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Middle Sister climb proves need for equipment and experience

The primary purpose of these reports and the Annual Report of Accidents in North American Mountaineering is to aid in the prevention of accidents:  Fall on frozen scree, inadequate equipment and clothing, inexperience. 

On September 29, 2001, Pete Acker (39) and Jeff Soulia (22) were descending a steep snow and scree slope north west off the 10,040’ summit of Middle Sister when Pete lost his footing, and slowly started to slide. He was unable to stop himself and rapidly picked up speed. Rocketing down the rough slope, he “hit a rock outcropping hard and began to tumble through the air” according to his companion. He came to a stop in talus with a shattered wrist and four broken ribs and clavicle. Jeff carefully made his way down the 300 feet to his fallen companion who was unable to move.

They used the meager clothing they had to keep Pete warm and Jeff left for their car and cell phone, four hours distant. After about an hours descent, Jeff was able to attract the attention of hikers and a skier who was able to descend quickly down the Collier Glacier. The skier in turn came upon a hiking group that had carried a cell phone. Hours later a SAR team of four was inserted by helicopter on the east side of the ridge on the Hayden Glacier, about two hours distant from Pete. He was stabilized and finally evacuated about 2 AM on Sunday after a painful and cold afternoon and night high on Middle Sister.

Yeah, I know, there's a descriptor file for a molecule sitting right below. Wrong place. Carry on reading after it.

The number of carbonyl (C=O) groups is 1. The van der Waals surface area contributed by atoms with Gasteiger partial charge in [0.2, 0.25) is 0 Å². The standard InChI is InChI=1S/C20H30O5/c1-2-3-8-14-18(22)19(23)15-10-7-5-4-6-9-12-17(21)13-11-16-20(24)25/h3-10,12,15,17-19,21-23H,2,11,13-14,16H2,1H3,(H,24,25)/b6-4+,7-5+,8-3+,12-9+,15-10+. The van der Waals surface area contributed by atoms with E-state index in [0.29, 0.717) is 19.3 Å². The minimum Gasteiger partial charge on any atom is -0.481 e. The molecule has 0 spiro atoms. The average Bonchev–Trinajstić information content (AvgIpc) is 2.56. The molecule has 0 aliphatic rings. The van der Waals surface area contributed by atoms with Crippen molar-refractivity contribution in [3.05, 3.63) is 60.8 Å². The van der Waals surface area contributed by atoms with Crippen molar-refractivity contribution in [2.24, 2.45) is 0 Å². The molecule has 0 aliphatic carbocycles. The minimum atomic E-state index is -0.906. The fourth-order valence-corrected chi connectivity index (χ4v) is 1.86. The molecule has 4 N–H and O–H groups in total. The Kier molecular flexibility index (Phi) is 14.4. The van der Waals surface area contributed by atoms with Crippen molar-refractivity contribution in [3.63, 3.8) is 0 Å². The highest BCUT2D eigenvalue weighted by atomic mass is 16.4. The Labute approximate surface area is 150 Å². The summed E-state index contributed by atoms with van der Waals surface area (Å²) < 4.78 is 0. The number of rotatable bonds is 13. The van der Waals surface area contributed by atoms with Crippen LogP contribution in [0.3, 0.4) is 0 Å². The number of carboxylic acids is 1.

Analysis of Accident: What knowledge and techniques will help prevent future accidents?
It had snowed about 2 to 3 inches on the prior Tuesday. While the weather was nice enough to entice the climbers to wear shorts on a sunny Saturday, the high elevation and wind had iced the snow and scree and made a dangerous slide a possibility. An ice axe quickly used, could have stopped the initial slide. Ultra light ice axes are a good companion on high summer hikes and climbs.

Had the climbers carried available light-weight aluminum 12 point crampons, they could have descended more safely and easily on the hard remaining snow of the season.

Jeff Soulia asks that climbers be advised to carry enough extra clothing to wait in one place overnight. Luckily, Jeff was able to borrow the extra clothing they needed before he returned to his injured friend.

Pete Acker who has returned to work after four months, notes that while the cell phone they had left at their car would not work in the low lying trail-head location, the cell phone carried by the others worked very well on the slopes of Middle Sister.

Report filed by Robert Speik and printed in the 54th edition of ANAM, year 2001
Copyright© 2001 by Robert Speik. All Rights Reserved.


Read more:
American Alpine Club
Oregon Section of the AAC
Accidents in North American Mountaineering